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Religious but not Spiritual

Some months ago UCC pastor (and CTS Trustee) Lillian Daniel wrote a delightfully provocative piece skewering the theological logic of those who proudly proclaim “I’m spiritual but not religious.” (http://www.huffingtonpost.com/lillian-daniel/spiritual-but-not-religio_b_959216.html)  To those who announce, “I find God in the woods or the mountains or at the ocean or in the silence of my bedroom and don’t need or want to sully this experience with the messiness and hassles and imperfections of organized religious institutions,” Daniel responds that true spiritual courage for Christians involves encountering God in the midst of community, indeed that the deepest spiritual experiences and the most profound spiritual growth can only be found in community, which is to say, the church in its varied communal forms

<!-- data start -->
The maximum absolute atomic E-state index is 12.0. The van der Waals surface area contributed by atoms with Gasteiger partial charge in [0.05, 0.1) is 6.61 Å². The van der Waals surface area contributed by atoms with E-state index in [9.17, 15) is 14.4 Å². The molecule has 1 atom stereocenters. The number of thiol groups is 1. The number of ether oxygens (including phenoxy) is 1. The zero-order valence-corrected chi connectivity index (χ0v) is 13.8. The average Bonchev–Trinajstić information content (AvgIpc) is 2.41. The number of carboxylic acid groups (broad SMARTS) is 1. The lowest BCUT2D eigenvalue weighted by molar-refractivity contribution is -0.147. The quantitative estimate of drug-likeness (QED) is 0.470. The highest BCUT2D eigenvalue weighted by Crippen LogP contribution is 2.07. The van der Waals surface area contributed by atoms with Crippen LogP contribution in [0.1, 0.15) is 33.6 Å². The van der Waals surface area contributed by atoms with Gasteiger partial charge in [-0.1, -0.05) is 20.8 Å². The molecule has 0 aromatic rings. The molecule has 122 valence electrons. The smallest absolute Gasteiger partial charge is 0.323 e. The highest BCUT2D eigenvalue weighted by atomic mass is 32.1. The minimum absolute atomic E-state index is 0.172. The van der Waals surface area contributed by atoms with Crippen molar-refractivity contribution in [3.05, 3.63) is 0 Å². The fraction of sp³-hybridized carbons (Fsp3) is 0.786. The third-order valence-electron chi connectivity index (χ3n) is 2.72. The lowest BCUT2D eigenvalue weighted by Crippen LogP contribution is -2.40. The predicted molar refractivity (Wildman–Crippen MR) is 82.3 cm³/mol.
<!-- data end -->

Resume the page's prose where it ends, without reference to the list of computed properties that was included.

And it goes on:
Daniel’s blog elicited applause from many as well as shock from some who found her scathing critique intemperate and less than charitable toward those she described as “comfortably in the norm for self-centered American culture, right smack in the bland majority of people who find ancient religions dull but find themselves uniquely fascinating.”  But she strikes a resonant chord with many pastors who dream of never having to listen to another word about the power of the latest sunset which, by implication, outshone last Sunday’s sermon.